Authoritative Chinese military sources state that the only national security objective China aims to achieve with its small nuclear force is to maintain an ability to retaliate if another state launches a nuclear attack against China first. Those same sources also confirm China remains committed to its longstanding policy of not using nuclear weapons first.

The limited size and capabilities of China’s nuclear force lends credibility to Chinese statements about the limited role of nuclear weapons in its military strategy.

Of course, China has been incrementally improving the quality and increasing the quantity of its nuclear forces since its first test of a nuclear-armed missile in 1966. The pace of these improvements has been steady but slow, especially when compared with the growth of China’s economy. As noted above, after a half-century of continuous incremental “modernization,” China’s nuclear arsenal remains smaller than the US nuclear arsenal was in 1950.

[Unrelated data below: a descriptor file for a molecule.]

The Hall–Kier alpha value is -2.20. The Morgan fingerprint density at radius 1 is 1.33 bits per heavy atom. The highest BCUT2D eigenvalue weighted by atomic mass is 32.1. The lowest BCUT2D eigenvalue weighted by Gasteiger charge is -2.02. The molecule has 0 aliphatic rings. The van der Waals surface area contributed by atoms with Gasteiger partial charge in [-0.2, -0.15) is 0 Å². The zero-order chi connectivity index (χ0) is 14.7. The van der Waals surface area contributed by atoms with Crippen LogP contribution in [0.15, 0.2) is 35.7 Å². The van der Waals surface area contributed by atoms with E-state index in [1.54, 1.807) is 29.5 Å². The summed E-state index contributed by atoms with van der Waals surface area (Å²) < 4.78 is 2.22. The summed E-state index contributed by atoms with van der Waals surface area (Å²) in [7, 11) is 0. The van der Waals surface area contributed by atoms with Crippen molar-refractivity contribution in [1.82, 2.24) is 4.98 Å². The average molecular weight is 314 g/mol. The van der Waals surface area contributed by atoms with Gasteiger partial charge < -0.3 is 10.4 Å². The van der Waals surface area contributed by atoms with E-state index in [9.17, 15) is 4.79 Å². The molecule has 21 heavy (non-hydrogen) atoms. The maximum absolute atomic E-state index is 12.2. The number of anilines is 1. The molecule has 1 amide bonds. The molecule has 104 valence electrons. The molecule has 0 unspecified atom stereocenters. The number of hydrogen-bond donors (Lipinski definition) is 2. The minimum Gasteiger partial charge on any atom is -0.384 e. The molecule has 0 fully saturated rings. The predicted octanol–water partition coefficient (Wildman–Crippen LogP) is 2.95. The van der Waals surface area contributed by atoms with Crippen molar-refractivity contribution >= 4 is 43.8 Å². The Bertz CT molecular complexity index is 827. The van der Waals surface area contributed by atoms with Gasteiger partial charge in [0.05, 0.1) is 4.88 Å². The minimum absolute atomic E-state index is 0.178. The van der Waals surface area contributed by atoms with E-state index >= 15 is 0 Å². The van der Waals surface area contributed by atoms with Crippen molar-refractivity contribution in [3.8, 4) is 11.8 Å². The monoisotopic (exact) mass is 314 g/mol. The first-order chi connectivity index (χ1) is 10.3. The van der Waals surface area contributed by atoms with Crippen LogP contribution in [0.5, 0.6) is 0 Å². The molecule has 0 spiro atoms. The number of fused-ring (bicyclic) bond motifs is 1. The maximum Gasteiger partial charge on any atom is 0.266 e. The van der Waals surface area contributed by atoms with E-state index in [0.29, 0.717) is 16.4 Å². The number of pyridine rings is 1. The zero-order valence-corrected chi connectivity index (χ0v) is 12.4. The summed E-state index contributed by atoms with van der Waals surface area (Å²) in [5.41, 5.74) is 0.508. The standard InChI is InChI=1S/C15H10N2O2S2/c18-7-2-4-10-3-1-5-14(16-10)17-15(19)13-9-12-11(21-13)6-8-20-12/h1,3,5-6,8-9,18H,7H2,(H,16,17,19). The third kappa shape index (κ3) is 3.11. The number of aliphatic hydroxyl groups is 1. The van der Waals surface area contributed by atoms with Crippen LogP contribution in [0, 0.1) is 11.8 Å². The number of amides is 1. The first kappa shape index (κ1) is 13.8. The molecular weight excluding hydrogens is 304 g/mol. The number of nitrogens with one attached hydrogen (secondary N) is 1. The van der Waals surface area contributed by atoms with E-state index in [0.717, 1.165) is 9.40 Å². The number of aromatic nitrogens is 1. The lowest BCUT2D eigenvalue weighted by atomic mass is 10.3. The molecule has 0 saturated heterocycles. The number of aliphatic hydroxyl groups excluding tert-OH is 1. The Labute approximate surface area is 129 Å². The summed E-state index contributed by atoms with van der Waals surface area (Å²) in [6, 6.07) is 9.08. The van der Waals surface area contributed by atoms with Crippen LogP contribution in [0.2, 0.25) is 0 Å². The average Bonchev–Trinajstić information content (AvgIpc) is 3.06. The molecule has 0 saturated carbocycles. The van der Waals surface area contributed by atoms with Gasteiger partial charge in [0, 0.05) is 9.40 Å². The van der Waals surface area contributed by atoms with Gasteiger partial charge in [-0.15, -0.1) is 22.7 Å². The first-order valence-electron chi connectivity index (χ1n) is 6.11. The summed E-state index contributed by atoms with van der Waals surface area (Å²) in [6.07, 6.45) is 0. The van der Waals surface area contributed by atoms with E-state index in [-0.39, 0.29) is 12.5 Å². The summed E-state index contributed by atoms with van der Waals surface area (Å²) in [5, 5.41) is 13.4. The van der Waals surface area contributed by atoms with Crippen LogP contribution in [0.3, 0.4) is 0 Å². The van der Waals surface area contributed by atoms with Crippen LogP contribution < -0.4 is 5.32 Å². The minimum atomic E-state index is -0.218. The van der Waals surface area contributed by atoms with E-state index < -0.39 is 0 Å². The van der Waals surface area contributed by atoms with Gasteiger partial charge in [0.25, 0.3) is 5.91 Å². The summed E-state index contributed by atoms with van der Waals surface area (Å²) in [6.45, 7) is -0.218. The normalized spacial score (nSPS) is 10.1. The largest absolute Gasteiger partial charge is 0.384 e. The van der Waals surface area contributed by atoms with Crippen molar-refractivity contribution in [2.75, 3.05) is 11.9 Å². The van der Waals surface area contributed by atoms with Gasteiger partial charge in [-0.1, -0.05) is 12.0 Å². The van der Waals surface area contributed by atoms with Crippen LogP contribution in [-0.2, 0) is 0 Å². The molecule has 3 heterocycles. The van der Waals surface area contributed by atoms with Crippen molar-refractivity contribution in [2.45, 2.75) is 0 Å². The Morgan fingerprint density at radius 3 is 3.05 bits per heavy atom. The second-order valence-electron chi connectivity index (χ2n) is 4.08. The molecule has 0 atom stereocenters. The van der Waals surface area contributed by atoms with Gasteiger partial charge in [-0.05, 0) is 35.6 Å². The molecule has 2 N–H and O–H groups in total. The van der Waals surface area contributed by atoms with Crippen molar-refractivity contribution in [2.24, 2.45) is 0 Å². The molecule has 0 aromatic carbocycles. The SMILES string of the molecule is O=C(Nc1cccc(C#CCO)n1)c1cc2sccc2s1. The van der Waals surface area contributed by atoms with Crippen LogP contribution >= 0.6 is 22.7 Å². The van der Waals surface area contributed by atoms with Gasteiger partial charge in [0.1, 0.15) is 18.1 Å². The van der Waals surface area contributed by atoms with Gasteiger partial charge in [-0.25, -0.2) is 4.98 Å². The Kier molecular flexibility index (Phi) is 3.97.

How to Keep China’s Nuclear Force Small and Limited

President Trump and many members of Congress from both parties seem to believe the United States is in a new nuclear arms race with China. There is no evidence China is engaged in a substantive build-up of its nuclear forces. But even so, for those who are concerned, the best thing the United States can do to win this hypothetical nuclear arms race with China is to limit China’s ability to build new warheads.